Pakistan loses $4bn annually due to climate change, says TIP report

TIP on Thursday released its report “Financing Climate Action: Enhancing Effectiveness and Transparency in Pakistan’s Climate Governance Frameworks”

By Ansar Abbasi March 22, 2024

A representational image showing the emission of gases by burning fossil fuels in an oil exploration facility. — AFP/File

ISLAMABAD: Pakistan annually loses $4 billion due to climate change-induced events, says a report released by Transparency International Pakistan (TIP).

The TIP on Thursday released its report “Financing Climate Action: Enhancing Effectiveness and Transparency in Pakistan’s Climate Governance Frameworks”.

According to a TIP press release, the report is an assessment of existing frameworks driving climate governance in Pakistan with an aim to identify areas of improvement and implementation gaps, specifically focusing on transparency, inclusiveness and effectiveness of the country’s response to climate change at the federal and provincial levels.

“The report notes that Pakistan experiences an average annual loss of $4 billion due to a high vulnerability to climate change-induced events,” the TIP said, adding that Pakistan has made its NDC (nationally determined contributions) commitments contingent upon receiving adequate finance.

The report, however, admitted that since the climate finance inflows are very low, these commitments cannot be implemented without effective access to international climate finance.

Pakistan ranks among the top ten countries most impacted by climate change but it does not feature among the top ten recipients of climate finance.

The report further notes that while clear climate change mitigation and adaptation targets are set, limited progress has been made in establishing a suitable and well-integrated climate finance regime in Pakistan that can allow effective access to financial resources.

The report underlined that the climate change institutions as set under the Climate Change Act 2017 need to be operationalised and empowered and be the primary drivers of integrating climate in governance, both horizontally and vertically, across the federal and provincial governments.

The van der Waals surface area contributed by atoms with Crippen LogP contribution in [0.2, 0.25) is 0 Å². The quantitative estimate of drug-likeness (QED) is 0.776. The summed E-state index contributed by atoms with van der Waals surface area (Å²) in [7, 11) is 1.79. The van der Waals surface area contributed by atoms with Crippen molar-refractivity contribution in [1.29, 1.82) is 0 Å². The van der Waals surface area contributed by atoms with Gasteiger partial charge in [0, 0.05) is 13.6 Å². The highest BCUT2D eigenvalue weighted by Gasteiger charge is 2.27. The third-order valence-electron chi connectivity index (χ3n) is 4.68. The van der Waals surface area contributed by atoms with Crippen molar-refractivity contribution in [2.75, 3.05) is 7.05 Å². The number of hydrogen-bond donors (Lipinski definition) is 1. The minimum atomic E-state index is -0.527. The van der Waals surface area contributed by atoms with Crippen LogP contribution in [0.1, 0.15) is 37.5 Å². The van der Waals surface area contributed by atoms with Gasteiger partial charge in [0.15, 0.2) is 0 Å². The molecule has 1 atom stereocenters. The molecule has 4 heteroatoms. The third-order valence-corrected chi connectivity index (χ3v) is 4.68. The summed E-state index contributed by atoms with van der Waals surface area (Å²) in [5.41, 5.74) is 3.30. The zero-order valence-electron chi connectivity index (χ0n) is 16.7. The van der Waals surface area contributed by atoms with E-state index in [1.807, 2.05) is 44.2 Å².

Transparency International Pakistan has provided 10 recommendations to strengthen climate governance in the country, including a) Climate Change institutions as set under the Climate Change Act need to be operationalised and empowered b) A ‘whole of society’ approach which invites public and expert participation in climate planning and decision making must be adopted c) Integrate Transparency & Climate perspective in project designs including at planning and budgeting level d) Capacity Building of key auditing and reporting institutions, including corruption watchdogs e) Policy lag between national and provincial climate policies and lack of institutional capacity f) Enhance climate budgetary allocations in proportionate to the scale of climate change crisis g) Ensuring compliance with Public Procuring Regulatory Authority (PPRA) Rules to enhance transparency of climate projects h) Establish open database on Climate Finance i) Enhance climate governance integrity using global best practices j) Ensuring appropriate mechanisms and capacity to capture complaints and enforce anti-corruption measures is of vital importance.